Former MG Rover workers could take direct action to prevent the company's new Chinese owner shipping Longbridge equipment to the Far East.
A union source issued the warning as Nanjing Automotive met officials from the Transport and General Workers' Union, who again raised concerns about its long term plans.
The T&G suggested Nanjing should join forces with the Shanghai Automotive Industry Corporation, which it beat in the bidding for the Birmingham car maker.
A Nanjing spokesman described the talks as " constructive" and said they focused mainly on the company's new strategic partnership with Fraser Welford-Winton, former head of the Powertrain engine making division.
However, there was continuing concern that the company is aiming to carry out a "lift and shift" exercise at the plant and a union source said such a move would be resisted.
"The meeting was positive and Nanjing did listen to our concerns, but we have made it very clear to them that we are not going to sit back and cooperate with a lift and shift," said the source.
"A lot of people have not secured jobs since Rover collapsed and if there is nothing left at Longbridge then the future for many people is bleak."
A business source close to the bidding process also claimed that Nanjing did not have the financial muscle to ensure car making remained at Longbridge.
The source expressed concerns that Nanjing would need a partner with a larger global presence if it was to successfully produce cars in Birmingham with Mr Welford-Winton's firm, the GB Sports Car Company.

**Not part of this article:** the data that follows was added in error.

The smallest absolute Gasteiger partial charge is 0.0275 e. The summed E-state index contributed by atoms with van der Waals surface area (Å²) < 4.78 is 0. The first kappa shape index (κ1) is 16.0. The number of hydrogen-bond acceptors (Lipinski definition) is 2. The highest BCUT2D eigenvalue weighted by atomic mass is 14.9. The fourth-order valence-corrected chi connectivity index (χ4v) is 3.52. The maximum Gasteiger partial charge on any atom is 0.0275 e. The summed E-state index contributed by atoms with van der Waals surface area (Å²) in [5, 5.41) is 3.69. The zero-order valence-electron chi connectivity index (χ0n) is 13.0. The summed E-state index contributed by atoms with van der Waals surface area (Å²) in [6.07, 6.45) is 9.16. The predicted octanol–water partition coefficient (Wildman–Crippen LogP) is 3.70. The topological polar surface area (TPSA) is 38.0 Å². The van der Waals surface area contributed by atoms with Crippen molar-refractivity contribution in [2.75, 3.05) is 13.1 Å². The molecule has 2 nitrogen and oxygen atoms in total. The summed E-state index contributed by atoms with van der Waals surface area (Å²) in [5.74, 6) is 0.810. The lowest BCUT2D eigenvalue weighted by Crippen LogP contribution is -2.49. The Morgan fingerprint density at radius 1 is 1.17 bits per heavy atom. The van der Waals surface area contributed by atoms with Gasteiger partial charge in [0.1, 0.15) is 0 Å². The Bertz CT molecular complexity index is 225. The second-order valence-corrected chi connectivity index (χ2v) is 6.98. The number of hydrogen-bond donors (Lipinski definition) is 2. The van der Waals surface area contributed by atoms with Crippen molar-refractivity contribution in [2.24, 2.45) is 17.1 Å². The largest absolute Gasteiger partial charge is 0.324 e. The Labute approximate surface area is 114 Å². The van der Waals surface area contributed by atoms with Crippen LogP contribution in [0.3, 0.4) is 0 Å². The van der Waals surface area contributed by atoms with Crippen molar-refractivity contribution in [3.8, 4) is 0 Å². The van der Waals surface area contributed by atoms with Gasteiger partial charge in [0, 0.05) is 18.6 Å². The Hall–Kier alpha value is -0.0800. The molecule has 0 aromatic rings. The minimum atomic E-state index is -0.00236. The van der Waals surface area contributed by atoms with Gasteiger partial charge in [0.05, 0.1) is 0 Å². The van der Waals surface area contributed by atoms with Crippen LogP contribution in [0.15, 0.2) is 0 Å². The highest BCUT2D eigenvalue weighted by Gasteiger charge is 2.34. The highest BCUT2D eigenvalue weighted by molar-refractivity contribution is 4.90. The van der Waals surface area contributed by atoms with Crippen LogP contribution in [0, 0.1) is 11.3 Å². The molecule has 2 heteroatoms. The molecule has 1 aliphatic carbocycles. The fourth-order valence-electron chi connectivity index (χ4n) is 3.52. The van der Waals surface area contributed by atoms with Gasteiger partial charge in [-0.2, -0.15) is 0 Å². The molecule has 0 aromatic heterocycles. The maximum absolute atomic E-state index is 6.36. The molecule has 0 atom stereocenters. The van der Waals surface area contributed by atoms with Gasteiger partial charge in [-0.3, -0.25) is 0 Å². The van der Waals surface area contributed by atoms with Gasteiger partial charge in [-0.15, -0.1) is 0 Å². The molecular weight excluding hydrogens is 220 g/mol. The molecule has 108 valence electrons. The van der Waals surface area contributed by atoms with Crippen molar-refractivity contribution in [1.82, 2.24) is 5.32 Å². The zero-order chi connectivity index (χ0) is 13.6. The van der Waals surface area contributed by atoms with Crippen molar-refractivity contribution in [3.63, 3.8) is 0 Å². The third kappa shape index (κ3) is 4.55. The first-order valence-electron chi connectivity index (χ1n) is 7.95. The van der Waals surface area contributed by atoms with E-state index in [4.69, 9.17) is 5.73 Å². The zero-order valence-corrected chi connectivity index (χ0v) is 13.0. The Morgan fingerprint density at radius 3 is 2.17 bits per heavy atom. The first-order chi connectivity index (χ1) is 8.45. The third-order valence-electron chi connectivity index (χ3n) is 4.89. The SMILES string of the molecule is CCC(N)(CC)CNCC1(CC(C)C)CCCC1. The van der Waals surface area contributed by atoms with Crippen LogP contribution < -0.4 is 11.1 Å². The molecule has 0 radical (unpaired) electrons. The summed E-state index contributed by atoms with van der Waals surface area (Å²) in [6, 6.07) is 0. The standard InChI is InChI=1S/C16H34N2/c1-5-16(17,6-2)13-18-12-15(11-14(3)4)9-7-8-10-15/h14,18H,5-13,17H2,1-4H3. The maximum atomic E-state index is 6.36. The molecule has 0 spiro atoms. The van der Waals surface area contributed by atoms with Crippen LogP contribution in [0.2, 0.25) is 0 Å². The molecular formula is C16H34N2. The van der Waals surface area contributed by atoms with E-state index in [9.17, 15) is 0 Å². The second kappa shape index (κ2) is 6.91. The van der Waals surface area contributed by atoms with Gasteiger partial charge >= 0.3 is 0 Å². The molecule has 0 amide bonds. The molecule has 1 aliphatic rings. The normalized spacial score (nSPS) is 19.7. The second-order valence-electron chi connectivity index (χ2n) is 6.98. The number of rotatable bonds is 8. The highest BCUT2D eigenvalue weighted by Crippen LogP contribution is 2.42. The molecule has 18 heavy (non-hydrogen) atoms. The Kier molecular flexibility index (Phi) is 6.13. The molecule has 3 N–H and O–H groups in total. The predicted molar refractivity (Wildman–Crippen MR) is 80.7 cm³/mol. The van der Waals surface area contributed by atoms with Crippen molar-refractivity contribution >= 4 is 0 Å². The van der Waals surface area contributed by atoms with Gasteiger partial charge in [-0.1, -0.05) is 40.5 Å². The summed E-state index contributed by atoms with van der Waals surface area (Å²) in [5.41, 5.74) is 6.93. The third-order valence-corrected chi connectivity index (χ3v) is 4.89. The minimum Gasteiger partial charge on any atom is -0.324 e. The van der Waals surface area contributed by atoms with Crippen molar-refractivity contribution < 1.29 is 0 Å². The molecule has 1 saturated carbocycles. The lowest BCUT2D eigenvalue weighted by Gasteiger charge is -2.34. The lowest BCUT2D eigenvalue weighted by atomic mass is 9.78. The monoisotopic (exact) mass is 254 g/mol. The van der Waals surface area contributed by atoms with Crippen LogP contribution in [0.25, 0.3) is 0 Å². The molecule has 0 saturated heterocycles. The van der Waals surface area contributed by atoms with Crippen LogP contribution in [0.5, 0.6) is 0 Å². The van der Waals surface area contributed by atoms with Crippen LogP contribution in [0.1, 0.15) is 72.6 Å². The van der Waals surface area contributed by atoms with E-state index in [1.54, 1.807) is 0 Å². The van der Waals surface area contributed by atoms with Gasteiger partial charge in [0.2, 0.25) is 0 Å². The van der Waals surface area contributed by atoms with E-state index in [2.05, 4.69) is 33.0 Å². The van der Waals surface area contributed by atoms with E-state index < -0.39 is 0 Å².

Nanjing stated its intentions to create up to 2,000 jobs in the UK after it bought MG Rover from administrators.
However, the business source said: "A lot of people were very surprised when the administrators agreed to the deal with Nanjing.
"Nanjing have made a lot of losses recently so where is the money for the on-going business going to come from?"
Tony Woodley, general secretary of TGWU said yesterday's talks were " positive". The unions have consistently backed the SAIC bid, claiming that it would lead to more jobs and a more stable future for the MG Rover workers.
A spokesman from Nanjing said: "We had a very friendly and constructive meeting.
"The unions told us they understood our position and look forward to more dialogue with us."
The agreement made between Nanjing and Mr Welford-Winton last week could see MGs rolling off the production line in the next 12 months and a new MG roadster, possibly a revival of the MG Midget, in the next two years. It would also see between 1,000 and 2,000 jobs being created.